Yitzchak foretold the life of the Jew in the futuristic World To Come. That will be a world of total sanctity and spirituality. It will be a world of perfection and unencumbered Divine revelation. The distinction between Jew and non-Jew will disappear in favor of righteous and non-righteous, deserving and non-deserving. The Jew will not be responsible for teaching the non-Jew and the non-Jew will not be responsible to learn from the Jew. Instead, all the righteous will continue to grow from the direct revelation of G-d’s unlimited essence – each according to his or her own level.

Yakov’s life foretold the life of the Jew throughout human history. At times that history has been glory filled and magnificent. At other times our history has been pain filled and tragic. However, wherever we have been and wherever we are destined to go the Jewish people survive on the strength of family. As G-d promised to Avraham, “And the families of the earth will be blessed through you.”

The Jew has not had the luxury of focusing only inward. The inreach of Yitzchak is the selfish dream and vision of a world not yet created. Not a bad selfishness but a premature selfishness. So long as there are others who do not recognize G-d or appreciate His goodness it is the job of every G-d fearing individual to reach out and teach by word and by example. However, in a world where everyone knows and appreciates G-d, the individual can be righteously selfish in furthering his own knowledge and understanding. It is like a world where there is no hunger and therefore no need for charity. If such a time would exist each of us could selfishly and righteously keep what we have and not think in terms of charity and selflessness.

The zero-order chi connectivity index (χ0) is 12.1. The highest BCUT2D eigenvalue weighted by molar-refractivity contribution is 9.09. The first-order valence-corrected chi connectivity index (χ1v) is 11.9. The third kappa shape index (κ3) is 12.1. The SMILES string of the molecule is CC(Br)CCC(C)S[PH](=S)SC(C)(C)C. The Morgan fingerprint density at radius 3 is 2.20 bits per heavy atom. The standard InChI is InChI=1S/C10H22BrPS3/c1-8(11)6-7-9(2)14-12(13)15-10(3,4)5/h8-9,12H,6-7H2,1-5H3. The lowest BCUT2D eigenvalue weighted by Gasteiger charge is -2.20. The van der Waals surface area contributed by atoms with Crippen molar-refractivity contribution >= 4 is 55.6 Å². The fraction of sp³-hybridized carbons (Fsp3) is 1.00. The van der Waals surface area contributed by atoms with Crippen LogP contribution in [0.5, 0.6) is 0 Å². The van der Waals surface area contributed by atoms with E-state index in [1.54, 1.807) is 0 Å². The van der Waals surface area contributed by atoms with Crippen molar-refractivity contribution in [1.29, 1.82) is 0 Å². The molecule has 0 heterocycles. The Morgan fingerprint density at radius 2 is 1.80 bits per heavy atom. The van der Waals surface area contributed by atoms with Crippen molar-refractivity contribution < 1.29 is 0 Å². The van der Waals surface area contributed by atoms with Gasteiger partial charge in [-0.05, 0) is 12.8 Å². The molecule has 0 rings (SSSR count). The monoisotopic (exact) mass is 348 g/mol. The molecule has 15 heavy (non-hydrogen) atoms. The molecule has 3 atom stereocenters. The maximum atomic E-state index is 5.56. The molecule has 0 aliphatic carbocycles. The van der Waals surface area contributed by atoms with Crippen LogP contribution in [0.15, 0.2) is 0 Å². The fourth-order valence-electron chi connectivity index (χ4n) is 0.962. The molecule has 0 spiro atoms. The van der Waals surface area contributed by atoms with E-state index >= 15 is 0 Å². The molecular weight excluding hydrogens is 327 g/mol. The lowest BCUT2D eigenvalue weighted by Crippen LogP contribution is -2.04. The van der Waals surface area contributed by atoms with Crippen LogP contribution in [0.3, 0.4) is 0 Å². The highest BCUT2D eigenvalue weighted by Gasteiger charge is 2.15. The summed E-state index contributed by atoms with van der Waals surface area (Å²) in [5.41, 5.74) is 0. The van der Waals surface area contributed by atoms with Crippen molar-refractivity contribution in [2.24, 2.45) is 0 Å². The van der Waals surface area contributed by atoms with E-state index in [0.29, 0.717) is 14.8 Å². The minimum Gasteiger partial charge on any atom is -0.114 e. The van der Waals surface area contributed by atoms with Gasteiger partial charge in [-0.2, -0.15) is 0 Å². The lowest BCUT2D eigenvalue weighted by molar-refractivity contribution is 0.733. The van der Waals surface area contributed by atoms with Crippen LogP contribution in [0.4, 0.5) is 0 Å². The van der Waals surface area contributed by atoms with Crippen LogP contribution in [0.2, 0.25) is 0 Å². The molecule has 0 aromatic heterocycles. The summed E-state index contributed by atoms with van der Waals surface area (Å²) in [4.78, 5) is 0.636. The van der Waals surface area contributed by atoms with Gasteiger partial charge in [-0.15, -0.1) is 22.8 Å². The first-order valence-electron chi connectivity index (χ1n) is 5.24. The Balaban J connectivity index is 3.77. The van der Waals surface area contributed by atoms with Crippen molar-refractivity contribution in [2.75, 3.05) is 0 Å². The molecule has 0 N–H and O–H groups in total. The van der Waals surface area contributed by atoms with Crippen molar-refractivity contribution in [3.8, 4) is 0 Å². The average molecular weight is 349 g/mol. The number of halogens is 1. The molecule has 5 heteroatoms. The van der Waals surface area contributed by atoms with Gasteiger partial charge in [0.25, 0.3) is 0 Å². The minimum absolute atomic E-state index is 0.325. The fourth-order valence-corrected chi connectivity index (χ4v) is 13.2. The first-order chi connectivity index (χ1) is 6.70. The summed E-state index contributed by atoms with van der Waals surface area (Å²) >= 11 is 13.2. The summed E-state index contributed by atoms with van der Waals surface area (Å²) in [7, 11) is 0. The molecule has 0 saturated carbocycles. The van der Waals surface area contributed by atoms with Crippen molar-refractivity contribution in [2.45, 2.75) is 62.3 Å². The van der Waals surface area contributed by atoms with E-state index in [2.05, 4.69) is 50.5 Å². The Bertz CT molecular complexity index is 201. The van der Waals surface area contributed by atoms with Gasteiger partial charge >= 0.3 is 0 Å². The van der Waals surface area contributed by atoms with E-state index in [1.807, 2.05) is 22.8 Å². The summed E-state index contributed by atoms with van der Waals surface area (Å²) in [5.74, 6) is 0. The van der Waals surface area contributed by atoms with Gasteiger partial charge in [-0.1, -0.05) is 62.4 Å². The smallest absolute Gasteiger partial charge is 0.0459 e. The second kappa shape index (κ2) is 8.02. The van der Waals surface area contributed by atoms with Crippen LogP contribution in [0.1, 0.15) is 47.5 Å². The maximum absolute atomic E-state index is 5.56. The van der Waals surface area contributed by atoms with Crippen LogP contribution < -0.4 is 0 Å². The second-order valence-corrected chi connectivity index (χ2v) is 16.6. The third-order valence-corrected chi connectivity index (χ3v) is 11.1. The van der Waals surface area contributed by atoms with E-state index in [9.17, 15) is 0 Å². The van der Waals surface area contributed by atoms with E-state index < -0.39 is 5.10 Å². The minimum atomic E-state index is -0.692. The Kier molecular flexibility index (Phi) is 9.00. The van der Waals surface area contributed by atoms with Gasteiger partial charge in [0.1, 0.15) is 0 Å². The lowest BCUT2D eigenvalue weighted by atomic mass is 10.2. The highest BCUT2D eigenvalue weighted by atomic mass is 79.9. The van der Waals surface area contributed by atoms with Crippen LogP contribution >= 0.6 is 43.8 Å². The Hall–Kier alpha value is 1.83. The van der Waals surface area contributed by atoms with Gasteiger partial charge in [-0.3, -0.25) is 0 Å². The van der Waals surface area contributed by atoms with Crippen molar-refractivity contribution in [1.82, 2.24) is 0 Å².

The time preceding Mashiach, the time of Yakov, is a time for inreach and outreach. Inreach as the only means for maintaining both self and family within the lure and challenge of society and outreach as the natural outgrowth of living a G-dly life in contrast to the lures and challenges of society. However, even the inreach is selfless rather than selfish. The inreach is toward family not just self.

Yitzchak attained perfection as a single man. He attained personal perfection before he married Rivkah. His marriage to Rivkah was necessary to complete his mission as the father of Yakov, not in perfecting his own soul. The teaching he did was as the father of Yakov. He had to teach and train Yakov to become the Chosen One who would have the strength to live his life selflessly yet selfishly among the inhospitable outside world.